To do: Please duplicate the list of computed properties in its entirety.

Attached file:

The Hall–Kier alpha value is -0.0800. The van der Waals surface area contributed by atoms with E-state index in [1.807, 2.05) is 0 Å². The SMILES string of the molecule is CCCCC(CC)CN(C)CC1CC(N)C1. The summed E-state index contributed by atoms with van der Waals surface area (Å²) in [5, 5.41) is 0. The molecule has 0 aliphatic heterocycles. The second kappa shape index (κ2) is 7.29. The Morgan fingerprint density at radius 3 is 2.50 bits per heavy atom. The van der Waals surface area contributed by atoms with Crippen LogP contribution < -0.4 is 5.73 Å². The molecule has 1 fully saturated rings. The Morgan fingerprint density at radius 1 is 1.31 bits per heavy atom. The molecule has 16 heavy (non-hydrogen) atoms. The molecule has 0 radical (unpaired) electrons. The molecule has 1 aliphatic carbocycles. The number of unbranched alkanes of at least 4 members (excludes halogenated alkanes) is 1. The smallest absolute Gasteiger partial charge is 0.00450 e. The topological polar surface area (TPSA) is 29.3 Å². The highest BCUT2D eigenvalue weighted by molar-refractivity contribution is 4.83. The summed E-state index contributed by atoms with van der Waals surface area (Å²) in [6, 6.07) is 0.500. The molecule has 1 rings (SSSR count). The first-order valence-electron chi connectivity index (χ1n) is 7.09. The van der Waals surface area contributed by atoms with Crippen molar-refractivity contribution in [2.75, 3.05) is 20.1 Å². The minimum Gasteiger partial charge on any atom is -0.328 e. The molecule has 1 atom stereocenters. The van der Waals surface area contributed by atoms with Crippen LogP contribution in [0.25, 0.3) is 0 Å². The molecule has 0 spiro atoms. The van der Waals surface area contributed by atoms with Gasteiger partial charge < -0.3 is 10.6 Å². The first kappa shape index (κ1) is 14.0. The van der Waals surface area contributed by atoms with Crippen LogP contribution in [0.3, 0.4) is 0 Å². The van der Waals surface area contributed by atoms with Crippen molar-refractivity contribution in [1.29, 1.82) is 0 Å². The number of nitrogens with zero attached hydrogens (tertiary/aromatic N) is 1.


The Hall–Kier alpha value is -0.0800. The van der Waals surface area contributed by atoms with E-state index in [1.807, 2.05) is 0 Å². The SMILES string of the molecule is CCCCC(CC)CN(C)CC1CC(N)C1. The summed E-state index contributed by atoms with van der Waals surface area (Å²) in [5, 5.41) is 0. The molecule has 0 aliphatic heterocycles. The second kappa shape index (κ2) is 7.29. The Morgan fingerprint density at radius 3 is 2.50 bits per heavy atom. The van der Waals surface area contributed by atoms with Crippen LogP contribution < -0.4 is 5.73 Å². The molecule has 1 fully saturated rings. The Morgan fingerprint density at radius 1 is 1.31 bits per heavy atom. The molecule has 16 heavy (non-hydrogen) atoms. The molecule has 0 radical (unpaired) electrons. The molecule has 1 aliphatic carbocycles. The number of unbranched alkanes of at least 4 members (excludes halogenated alkanes) is 1. The smallest absolute Gasteiger partial charge is 0.00450 e. The topological polar surface area (TPSA) is 29.3 Å². The highest BCUT2D eigenvalue weighted by molar-refractivity contribution is 4.83. The summed E-state index contributed by atoms with van der Waals surface area (Å²) in [6, 6.07) is 0.500. The molecule has 1 rings (SSSR count). The first-order valence-electron chi connectivity index (χ1n) is 7.09. The van der Waals surface area contributed by atoms with Crippen molar-refractivity contribution in [2.75, 3.05) is 20.1 Å². The minimum Gasteiger partial charge on any atom is -0.328 e. The molecule has 1 atom stereocenters. The van der Waals surface area contributed by atoms with Crippen LogP contribution in [0.25, 0.3) is 0 Å². The molecule has 0 spiro atoms. The van der Waals surface area contributed by atoms with Gasteiger partial charge < -0.3 is 10.6 Å². The first kappa shape index (κ1) is 14.0. The van der Waals surface area contributed by atoms with Crippen LogP contribution in [0.3, 0.4) is 0 Å². The van der Waals surface area contributed by atoms with Crippen molar-refractivity contribution in [1.29, 1.82) is 0 Å². The number of nitrogens with zero attached hydrogens (tertiary/aromatic N) is 1.